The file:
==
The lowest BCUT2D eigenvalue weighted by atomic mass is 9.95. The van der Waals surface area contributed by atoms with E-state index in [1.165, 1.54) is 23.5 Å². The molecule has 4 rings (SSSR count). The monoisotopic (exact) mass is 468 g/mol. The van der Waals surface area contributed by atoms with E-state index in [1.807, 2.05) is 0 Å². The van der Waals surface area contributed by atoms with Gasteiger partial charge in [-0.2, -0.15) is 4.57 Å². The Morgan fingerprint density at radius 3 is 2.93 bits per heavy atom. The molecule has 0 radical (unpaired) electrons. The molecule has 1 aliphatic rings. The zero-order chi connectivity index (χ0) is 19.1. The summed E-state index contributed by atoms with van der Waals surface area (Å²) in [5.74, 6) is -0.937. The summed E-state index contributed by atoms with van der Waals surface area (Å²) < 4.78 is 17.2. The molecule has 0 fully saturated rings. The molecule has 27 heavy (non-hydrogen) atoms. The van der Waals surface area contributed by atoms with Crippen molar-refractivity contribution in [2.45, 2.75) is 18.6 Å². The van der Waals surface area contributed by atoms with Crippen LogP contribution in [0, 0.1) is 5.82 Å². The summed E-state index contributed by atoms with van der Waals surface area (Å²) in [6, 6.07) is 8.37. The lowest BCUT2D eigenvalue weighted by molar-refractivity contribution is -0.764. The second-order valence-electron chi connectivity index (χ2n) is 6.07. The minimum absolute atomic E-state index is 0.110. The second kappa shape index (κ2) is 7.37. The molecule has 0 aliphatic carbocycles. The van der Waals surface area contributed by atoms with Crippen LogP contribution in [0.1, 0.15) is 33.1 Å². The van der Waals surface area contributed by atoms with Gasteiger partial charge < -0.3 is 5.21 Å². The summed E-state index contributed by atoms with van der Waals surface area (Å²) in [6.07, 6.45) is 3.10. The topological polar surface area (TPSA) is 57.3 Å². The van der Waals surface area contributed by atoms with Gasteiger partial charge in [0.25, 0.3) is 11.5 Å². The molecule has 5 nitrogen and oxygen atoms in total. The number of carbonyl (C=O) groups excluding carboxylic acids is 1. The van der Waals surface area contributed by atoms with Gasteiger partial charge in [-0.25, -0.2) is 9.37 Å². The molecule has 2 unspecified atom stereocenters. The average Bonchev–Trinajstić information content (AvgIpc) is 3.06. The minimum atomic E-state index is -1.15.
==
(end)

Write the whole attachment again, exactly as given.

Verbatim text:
The lowest BCUT2D eigenvalue weighted by atomic mass is 9.95. The van der Waals surface area contributed by atoms with E-state index in [1.165, 1.54) is 23.5 Å². The molecule has 4 rings (SSSR count). The monoisotopic (exact) mass is 468 g/mol. The van der Waals surface area contributed by atoms with E-state index in [1.807, 2.05) is 0 Å². The van der Waals surface area contributed by atoms with Gasteiger partial charge in [-0.2, -0.15) is 4.57 Å². The Morgan fingerprint density at radius 3 is 2.93 bits per heavy atom. The molecule has 0 radical (unpaired) electrons. The molecule has 1 aliphatic rings. The zero-order chi connectivity index (χ0) is 19.1. The summed E-state index contributed by atoms with van der Waals surface area (Å²) in [5.74, 6) is -0.937. The summed E-state index contributed by atoms with van der Waals surface area (Å²) < 4.78 is 17.2. The molecule has 0 fully saturated rings. The molecule has 27 heavy (non-hydrogen) atoms. The van der Waals surface area contributed by atoms with Crippen molar-refractivity contribution in [2.45, 2.75) is 18.6 Å². The van der Waals surface area contributed by atoms with Crippen LogP contribution in [0, 0.1) is 5.82 Å². The summed E-state index contributed by atoms with van der Waals surface area (Å²) in [6, 6.07) is 8.37. The lowest BCUT2D eigenvalue weighted by molar-refractivity contribution is -0.764. The second-order valence-electron chi connectivity index (χ2n) is 6.07. The minimum absolute atomic E-state index is 0.110. The second kappa shape index (κ2) is 7.37. The molecule has 0 aliphatic carbocycles. The van der Waals surface area contributed by atoms with Crippen LogP contribution in [0.1, 0.15) is 33.1 Å². The van der Waals surface area contributed by atoms with Gasteiger partial charge < -0.3 is 5.21 Å². The summed E-state index contributed by atoms with van der Waals surface area (Å²) in [6.07, 6.45) is 3.10. The topological polar surface area (TPSA) is 57.3 Å². The van der Waals surface area contributed by atoms with Gasteiger partial charge in [0.25, 0.3) is 11.5 Å². The molecule has 5 nitrogen and oxygen atoms in total. The number of carbonyl (C=O) groups excluding carboxylic acids is 1. The van der Waals surface area contributed by atoms with Gasteiger partial charge in [-0.25, -0.2) is 9.37 Å². The molecule has 2 unspecified atom stereocenters. The average Bonchev–Trinajstić information content (AvgIpc) is 3.06. The minimum atomic E-state index is -1.15.